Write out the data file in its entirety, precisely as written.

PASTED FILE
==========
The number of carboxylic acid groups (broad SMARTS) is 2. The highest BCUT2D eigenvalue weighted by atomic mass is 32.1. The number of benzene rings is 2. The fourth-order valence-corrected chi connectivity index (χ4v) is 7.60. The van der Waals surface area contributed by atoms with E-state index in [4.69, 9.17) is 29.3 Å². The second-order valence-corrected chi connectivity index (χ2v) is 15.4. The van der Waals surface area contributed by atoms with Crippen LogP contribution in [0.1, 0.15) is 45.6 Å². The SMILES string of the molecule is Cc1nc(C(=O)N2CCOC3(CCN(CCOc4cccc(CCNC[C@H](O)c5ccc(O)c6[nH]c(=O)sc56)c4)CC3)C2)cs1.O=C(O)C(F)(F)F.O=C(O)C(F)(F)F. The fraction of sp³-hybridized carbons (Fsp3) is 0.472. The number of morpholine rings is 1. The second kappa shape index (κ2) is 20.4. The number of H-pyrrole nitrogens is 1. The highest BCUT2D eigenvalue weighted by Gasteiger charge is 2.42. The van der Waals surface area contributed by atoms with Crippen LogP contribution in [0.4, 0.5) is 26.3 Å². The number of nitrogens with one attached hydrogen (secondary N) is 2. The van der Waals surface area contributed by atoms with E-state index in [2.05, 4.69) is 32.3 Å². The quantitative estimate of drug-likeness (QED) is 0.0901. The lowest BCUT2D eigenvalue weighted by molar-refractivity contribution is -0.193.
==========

The number of carboxylic acid groups (broad SMARTS) is 2. The highest BCUT2D eigenvalue weighted by atomic mass is 32.1. The number of benzene rings is 2. The fourth-order valence-corrected chi connectivity index (χ4v) is 7.60. The van der Waals surface area contributed by atoms with E-state index in [4.69, 9.17) is 29.3 Å². The second-order valence-corrected chi connectivity index (χ2v) is 15.4. The van der Waals surface area contributed by atoms with Crippen LogP contribution in [0.1, 0.15) is 45.6 Å². The SMILES string of the molecule is Cc1nc(C(=O)N2CCOC3(CCN(CCOc4cccc(CCNC[C@H](O)c5ccc(O)c6[nH]c(=O)sc56)c4)CC3)C2)cs1.O=C(O)C(F)(F)F.O=C(O)C(F)(F)F. The fraction of sp³-hybridized carbons (Fsp3) is 0.472. The number of morpholine rings is 1. The second kappa shape index (κ2) is 20.4. The number of H-pyrrole nitrogens is 1. The highest BCUT2D eigenvalue weighted by Gasteiger charge is 2.42. The van der Waals surface area contributed by atoms with Crippen LogP contribution in [0.4, 0.5) is 26.3 Å². The number of nitrogens with one attached hydrogen (secondary N) is 2. The van der Waals surface area contributed by atoms with E-state index in [2.05, 4.69) is 32.3 Å². The quantitative estimate of drug-likeness (QED) is 0.0901. The lowest BCUT2D eigenvalue weighted by molar-refractivity contribution is -0.193.